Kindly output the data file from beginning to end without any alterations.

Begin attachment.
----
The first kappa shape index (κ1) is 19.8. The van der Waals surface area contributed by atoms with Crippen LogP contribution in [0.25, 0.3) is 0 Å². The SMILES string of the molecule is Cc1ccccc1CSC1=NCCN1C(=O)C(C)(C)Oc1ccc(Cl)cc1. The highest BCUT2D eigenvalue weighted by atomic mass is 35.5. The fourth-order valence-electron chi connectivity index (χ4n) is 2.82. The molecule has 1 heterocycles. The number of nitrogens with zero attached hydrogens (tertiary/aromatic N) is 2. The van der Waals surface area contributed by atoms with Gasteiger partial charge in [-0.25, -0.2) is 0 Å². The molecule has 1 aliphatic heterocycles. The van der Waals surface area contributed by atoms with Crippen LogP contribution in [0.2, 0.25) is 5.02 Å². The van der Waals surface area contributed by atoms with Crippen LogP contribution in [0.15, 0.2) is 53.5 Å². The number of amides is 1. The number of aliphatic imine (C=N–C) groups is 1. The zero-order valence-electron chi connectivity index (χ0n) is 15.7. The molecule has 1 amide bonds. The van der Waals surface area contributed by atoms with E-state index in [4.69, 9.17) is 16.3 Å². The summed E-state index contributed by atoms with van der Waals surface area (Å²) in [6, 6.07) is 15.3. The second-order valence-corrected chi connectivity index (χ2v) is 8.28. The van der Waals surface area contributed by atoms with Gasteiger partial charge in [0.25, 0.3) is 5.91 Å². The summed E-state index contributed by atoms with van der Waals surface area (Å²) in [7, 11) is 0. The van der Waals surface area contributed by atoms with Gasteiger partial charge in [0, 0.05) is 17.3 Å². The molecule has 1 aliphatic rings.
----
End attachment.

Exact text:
The first kappa shape index (κ1) is 19.8. The van der Waals surface area contributed by atoms with Crippen LogP contribution in [0.25, 0.3) is 0 Å². The SMILES string of the molecule is Cc1ccccc1CSC1=NCCN1C(=O)C(C)(C)Oc1ccc(Cl)cc1. The highest BCUT2D eigenvalue weighted by atomic mass is 35.5. The fourth-order valence-electron chi connectivity index (χ4n) is 2.82. The molecule has 1 heterocycles. The number of nitrogens with zero attached hydrogens (tertiary/aromatic N) is 2. The van der Waals surface area contributed by atoms with Gasteiger partial charge in [-0.25, -0.2) is 0 Å². The molecule has 1 aliphatic heterocycles. The van der Waals surface area contributed by atoms with Crippen LogP contribution in [0.2, 0.25) is 5.02 Å². The van der Waals surface area contributed by atoms with Crippen LogP contribution in [0.15, 0.2) is 53.5 Å². The number of amides is 1. The number of aliphatic imine (C=N–C) groups is 1. The zero-order valence-electron chi connectivity index (χ0n) is 15.7. The molecule has 1 amide bonds. The van der Waals surface area contributed by atoms with E-state index in [4.69, 9.17) is 16.3 Å². The summed E-state index contributed by atoms with van der Waals surface area (Å²) in [6, 6.07) is 15.3. The second-order valence-corrected chi connectivity index (χ2v) is 8.28. The van der Waals surface area contributed by atoms with Gasteiger partial charge in [0.25, 0.3) is 5.91 Å². The summed E-state index contributed by atoms with van der Waals surface area (Å²) in [7, 11) is 0. The van der Waals surface area contributed by atoms with Gasteiger partial charge in [0, 0.05) is 17.3 Å². The molecule has 1 aliphatic rings.